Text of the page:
Tail.gate \täl'-gäte\ verb, intransitive:
1. To participate in a picnic that is served from the tailgate of a vehicle, as before a sports event.
2. Eat, Drink and be merry.
Football fans are as passionate about eating as they are their teams of choice -- the style of on-the-go cooking known as "tailgating" was first coined by followers of the sport, but I'd like to think it really began on the Wagon Trains of the old West. The concept of eating outdoors from the back of a vehicle has ultimately evolved through the years. Gone are the Conestoga's of yore, replaced by the modern Sports Utility or Recreational vehicles. Outdoor cooking methods haven't changed much though. We still cook with wood or charcoal, but now have the option to use Propane or Natural Gas to burn our Brats.
This week, the Broncos travel to Kansas City for an early game with the Chiefs and unless you're happen to be a Broncos fan residing in that area, chances are you'll be watching at home. I happen to have a few suggestions for a savory motif that can be fulfilled in either circumstance. Read on if you dare.
For years Kansas City has been voted as the best tailgating city in the Universe and Chief fans do tailgating better than anyone. When you have a crowd that fills two stadium parking lots at a single event, and I am speaking of Arrowhead stadium and Kauffman Stadium (where the Royals play), it's hard to dispute that claim. Kansas City is famous for a Strip Steak by the same name and it's awesome barbecue. Establishments such as Arthur Bryant's, founded in the early 20's, or Gates Bar-B-Q which has been in operation since 1946, are two of the more famed eateries in the region.
According to Kansascitybarbeque.com, Henry Perry is the "Father of K.C. Barbecue". He is famous for the slow-cooked ribs he served for 25 cents a slab out of a trolley barn in the early 1900s. His legacy thrives with the city's countless barbecue restaurants and The Kansas City Barbecue Society, which has more than 8,000 members worldwide.
So what else could today's food feature be than barbecue?
Now I'm not going to choose the meat or veggie for your entree, you'll have to call an audible. But I can put you in the right coverage. That's right, I've got a barbecue sauce for you.
- 1 Spanish onion, diced
- 1 tablespoon vegetable oil
- 7 oz tomato puree
- 20 ounces canned tomatoes with juice
- 5 ounces white vinegar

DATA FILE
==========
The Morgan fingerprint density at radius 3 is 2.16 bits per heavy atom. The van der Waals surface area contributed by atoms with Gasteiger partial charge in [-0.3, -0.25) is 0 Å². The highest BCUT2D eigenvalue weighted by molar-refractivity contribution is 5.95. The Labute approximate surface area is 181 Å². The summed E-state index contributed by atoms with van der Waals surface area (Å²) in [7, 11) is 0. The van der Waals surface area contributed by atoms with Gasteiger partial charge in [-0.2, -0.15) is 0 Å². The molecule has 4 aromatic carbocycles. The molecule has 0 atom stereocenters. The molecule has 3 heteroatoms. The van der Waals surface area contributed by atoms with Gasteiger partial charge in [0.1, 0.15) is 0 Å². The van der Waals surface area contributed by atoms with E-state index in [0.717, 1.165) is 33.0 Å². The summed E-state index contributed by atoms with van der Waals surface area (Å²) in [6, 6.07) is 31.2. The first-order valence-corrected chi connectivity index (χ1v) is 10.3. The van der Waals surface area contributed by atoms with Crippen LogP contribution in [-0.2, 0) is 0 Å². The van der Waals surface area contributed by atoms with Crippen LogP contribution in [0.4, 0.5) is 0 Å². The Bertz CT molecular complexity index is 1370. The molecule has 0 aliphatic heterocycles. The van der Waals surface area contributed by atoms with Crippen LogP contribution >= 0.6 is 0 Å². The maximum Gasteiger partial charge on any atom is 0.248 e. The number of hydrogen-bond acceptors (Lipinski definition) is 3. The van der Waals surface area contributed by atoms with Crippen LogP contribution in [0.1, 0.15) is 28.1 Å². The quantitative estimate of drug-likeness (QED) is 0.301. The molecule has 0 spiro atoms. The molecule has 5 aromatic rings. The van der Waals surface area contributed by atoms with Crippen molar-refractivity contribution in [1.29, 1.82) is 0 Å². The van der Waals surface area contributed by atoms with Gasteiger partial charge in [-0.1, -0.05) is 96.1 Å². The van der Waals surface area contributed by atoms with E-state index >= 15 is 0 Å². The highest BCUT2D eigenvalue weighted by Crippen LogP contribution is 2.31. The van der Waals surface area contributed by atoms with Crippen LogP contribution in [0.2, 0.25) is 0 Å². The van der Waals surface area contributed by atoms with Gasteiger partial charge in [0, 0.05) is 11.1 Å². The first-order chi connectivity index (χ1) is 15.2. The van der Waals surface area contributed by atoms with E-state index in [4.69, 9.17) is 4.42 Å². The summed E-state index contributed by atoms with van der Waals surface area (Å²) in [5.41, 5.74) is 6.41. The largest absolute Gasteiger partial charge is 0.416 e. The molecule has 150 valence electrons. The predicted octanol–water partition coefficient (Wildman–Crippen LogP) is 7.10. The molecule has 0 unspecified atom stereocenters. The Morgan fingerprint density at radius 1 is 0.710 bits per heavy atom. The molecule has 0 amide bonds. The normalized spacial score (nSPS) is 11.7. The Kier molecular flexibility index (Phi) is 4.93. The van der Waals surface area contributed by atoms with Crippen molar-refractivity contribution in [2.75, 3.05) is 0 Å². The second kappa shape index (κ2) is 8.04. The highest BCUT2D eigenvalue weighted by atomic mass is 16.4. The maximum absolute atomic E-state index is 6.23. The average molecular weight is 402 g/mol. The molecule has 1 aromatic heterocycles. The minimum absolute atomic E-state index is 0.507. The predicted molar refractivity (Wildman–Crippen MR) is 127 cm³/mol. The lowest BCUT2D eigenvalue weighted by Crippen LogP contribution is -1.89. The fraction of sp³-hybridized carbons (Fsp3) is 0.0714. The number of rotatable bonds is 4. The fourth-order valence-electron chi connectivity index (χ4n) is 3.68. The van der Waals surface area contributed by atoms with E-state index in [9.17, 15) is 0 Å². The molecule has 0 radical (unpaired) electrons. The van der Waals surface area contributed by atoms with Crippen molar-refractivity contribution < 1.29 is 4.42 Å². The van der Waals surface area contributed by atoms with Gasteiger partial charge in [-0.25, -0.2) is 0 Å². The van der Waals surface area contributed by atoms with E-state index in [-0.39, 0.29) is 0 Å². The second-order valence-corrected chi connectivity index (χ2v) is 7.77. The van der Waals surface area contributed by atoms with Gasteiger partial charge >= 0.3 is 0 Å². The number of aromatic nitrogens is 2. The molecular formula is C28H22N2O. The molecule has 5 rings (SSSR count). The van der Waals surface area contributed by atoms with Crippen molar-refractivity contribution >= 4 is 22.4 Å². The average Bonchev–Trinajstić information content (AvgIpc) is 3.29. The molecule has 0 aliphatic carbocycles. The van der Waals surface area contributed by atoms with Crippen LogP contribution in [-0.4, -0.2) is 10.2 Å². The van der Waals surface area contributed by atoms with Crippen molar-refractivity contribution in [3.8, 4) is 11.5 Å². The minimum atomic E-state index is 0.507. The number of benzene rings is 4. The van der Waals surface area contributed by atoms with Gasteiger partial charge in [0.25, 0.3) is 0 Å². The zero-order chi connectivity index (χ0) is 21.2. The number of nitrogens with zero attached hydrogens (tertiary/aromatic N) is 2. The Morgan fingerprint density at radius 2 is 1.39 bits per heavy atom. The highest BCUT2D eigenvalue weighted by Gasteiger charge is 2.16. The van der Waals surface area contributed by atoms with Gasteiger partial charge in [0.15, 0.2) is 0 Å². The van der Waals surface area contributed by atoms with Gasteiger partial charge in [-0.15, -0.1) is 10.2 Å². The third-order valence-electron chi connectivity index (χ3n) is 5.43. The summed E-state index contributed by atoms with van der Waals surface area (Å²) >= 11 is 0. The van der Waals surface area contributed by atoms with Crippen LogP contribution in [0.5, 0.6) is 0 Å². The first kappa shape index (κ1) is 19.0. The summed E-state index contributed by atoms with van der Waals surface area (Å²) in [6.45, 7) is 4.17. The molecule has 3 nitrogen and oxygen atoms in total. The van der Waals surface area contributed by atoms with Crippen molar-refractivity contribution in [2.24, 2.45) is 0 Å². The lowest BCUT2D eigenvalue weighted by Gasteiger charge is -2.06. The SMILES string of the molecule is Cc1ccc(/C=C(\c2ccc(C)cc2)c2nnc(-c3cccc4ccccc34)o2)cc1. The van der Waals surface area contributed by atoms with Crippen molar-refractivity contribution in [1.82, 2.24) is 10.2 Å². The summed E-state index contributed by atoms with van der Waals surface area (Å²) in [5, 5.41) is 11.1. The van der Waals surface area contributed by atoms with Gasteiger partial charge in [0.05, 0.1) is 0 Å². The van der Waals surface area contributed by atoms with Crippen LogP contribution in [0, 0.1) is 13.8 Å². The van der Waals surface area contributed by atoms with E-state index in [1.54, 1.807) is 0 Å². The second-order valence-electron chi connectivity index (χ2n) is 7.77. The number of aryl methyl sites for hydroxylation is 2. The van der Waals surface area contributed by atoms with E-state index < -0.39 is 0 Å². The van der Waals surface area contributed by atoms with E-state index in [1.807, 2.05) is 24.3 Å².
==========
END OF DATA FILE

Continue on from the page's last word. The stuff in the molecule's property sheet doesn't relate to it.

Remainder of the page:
- 1 tablespoon dark brown sugar, packed
- 1 tablespoon granulated sugar
- 1 1/2 teaspoon salt
- 1 1/2 teaspoon black pepper
- 1 1/2 teaspoon paprika
- 1 1/2 teaspoon chili powder
- 1 tablespoon molasses
- 4 tablespoon orange juice
- 1 1/2 tablespoon liquid smoke
- 2 tablespoon mustard
In a heavy saucepan, saute; the onions over medium heat until golden brown. Add the remaining ingredients. Bring to a boil, then reduce the heat and simmer, uncovered on very low heat. Puree when sauce has thickened, about 2 hours. Keep warm in hot water bath at 150 degrees F., covered with plastic wrap. Makes 1 quart.
Source: KC Steak Company
If you need to throw to a hot route, try adding some Tabasco to the mix (just to keep the sinuses clear).
Now I don't know if barbecue belongs on the menu for an early game (this one will be before lunchtime in my area), so I did procure another option whether you are home or away, tailgating or partying on the patio. It is called the Tailgate Breakfast Casserole and it comes from Mary Anne McNeish.
"I don't know about you, but the idea of BBQ at 7 in the morning before a football game isn't exactly my cup of tea. Instead, make this delicious Tailgate Breakfast Casserole the night before, throw it in the fridge overnight and bake it 30 minutes before you leave."
Prep Time: 10 minutes
Cook Time: 35 minutes
Total Time: 45 minutes
* 4-6 Slices of White Bread
* 16 oz. Spicy Crumbled Sausage, cooked and drained
* 1 package shredded Cheddar Cheese
* 6 eggs, beaten
* 2 cups milk
* 1 teaspoon dry mustard
Grease the bottom of a 9x13 pan. Take bread and cover the bottom of the pan, overlapping slightly. Evenly spread cooked sausage over bread pieces, cover with cheddar cheese. Mix eggs, milk and mustard together. Pour mixture over casserole.
Store covered, overnight. Bake at 350° for 35 to 40 minutes, cover and take to game!
Again, if you want to change up the play, try adding red and green pepper and some onions.
Food is the centerpiece of tailgating, but it is also about the entertainment. Anything from throwing around the football to Beer Pong to being an armchair quarterback. Good Music and good friends and food mixed with football? It don't get much better than that my friends.
How often do you Tailgate?
Never (122 votes)
Once or twice a year (45 votes)
3-5 times a year (17 votes)
6 or more times a year (7 votes)
Every chance I get (45 votes)
236 total votes